Workers Struggles: Asia, Australia and the Pacific


Korean electricians clash with riot police

Around 400 striking members of the Korean Construction Workers Union (KCWU) clashed with riot police attempting to break up a rally on October 27 outside the Youngjin Electrical Company headquarters in Seoul. One worker, 48-year-old Jung Hae Jin, set himself on fire during the confrontation and later died.

The rally was in support of a 113-day strike by the Incheon Electricians branch, who struck on June 19, after the repeated refusals by the Youngjin Electrical Company to negotiate a collective work agreement with the union.

Workers’ demands include union recognition, limiting of the working week to 44 hours, improved safety conditions and an end to illegal contracting out. One construction worker at the rally said: “We work 12 to 13 hours a day without being treated as a human beings.”

Indian health workers protest privatisation

Health workers at the government maternity hospital in Ongole in the southern state of Andhra Pradesh held a sit-down protest (dharna) on October 27 against the division of the Health Department into three parts. Workers fear that the government proposal is to prepare the way for privatisation of state health services.

They also claim that the change will affect promotion opportunities and limit transfer options. Currently workers can opt to work in primary health centres, district hospitals or teaching hospitals. The protest was called by the United Medical and Health Employees Union.

Indian railway workers strike over transfers

Around 600 Palakkad Railway Division employees in the southern state of Kerala stopped work on October 26 in protest against management moves to transfer 200 employees from Palakkad to the new Salem Railway Division office. The workers also protested for one hour at the Olavakkode division office, where a delegation met with Railway Divisional Manager A.K. Harith.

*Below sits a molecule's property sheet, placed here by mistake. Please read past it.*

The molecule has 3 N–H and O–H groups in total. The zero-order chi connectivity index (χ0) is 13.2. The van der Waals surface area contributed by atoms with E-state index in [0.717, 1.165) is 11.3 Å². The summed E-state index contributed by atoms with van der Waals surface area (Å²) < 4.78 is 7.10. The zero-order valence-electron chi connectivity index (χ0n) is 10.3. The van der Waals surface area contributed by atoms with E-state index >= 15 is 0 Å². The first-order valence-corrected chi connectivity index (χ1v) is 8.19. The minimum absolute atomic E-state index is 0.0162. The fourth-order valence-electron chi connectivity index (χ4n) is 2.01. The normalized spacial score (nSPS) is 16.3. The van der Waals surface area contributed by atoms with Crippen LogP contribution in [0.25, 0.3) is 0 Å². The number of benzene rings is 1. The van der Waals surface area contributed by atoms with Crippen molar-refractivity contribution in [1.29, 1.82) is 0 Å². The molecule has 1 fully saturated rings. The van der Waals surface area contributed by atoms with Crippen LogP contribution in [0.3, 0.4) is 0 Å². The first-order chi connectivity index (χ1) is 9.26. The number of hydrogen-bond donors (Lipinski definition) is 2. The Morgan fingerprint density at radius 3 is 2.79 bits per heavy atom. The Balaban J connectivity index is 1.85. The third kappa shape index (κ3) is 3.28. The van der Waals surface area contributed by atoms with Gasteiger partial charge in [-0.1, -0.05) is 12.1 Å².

Teachers and bank workers strike in Tamilnadu

Tamilnadu primary school teachers demonstrated in Chennai on October 25. They were demanding a ratio of one teacher to 30 students at the elementary level and at least three teachers assigned to take five class periods, instead of the current ratio of two to five classes. The teachers are members of the Tamilnadu Primary School Teachers’ Association.

In a separate dispute, about 70 employees from 12 branches of the Nilgiris District Central Cooperative Bank (NCCB), the Primary Cooperative Agricultural and Rural Development Bank (PCARD) in Udhagamandalam struck on October 24. They want a wage revision, promotions, disbursal of retirement benefits, the filling of vacancies and the provision of refinance facilities. The workers are members of the Nilgiris District Central Cooperative Bank Employees Association.

Pakistani power workers demonstrate against privatisation policy

Hundreds of Hyderabad Electric Supply Company (Hesco) employees demonstrated across Sindh province on October 23 against the proposed bifurcation and privatisation of the Water and Power Development Authority (Wapda).

They also opposed growing joblessness and price hikes and demanded that the company cease deducting Eid (festival) bonuses from salaries. The workers have served notice that they would strike if the authority did not match pay-scales of all non-clerical workers with clerical staff.

Hesco workers in Hyderabad marched from Labor Hall to the press club. There were also demonstrations in Shikarpur and Nawabshah. The Wapda Hydro Electric Central Labor Union organised the campaign.

Pakistani sugar mill workers demand overdue salaries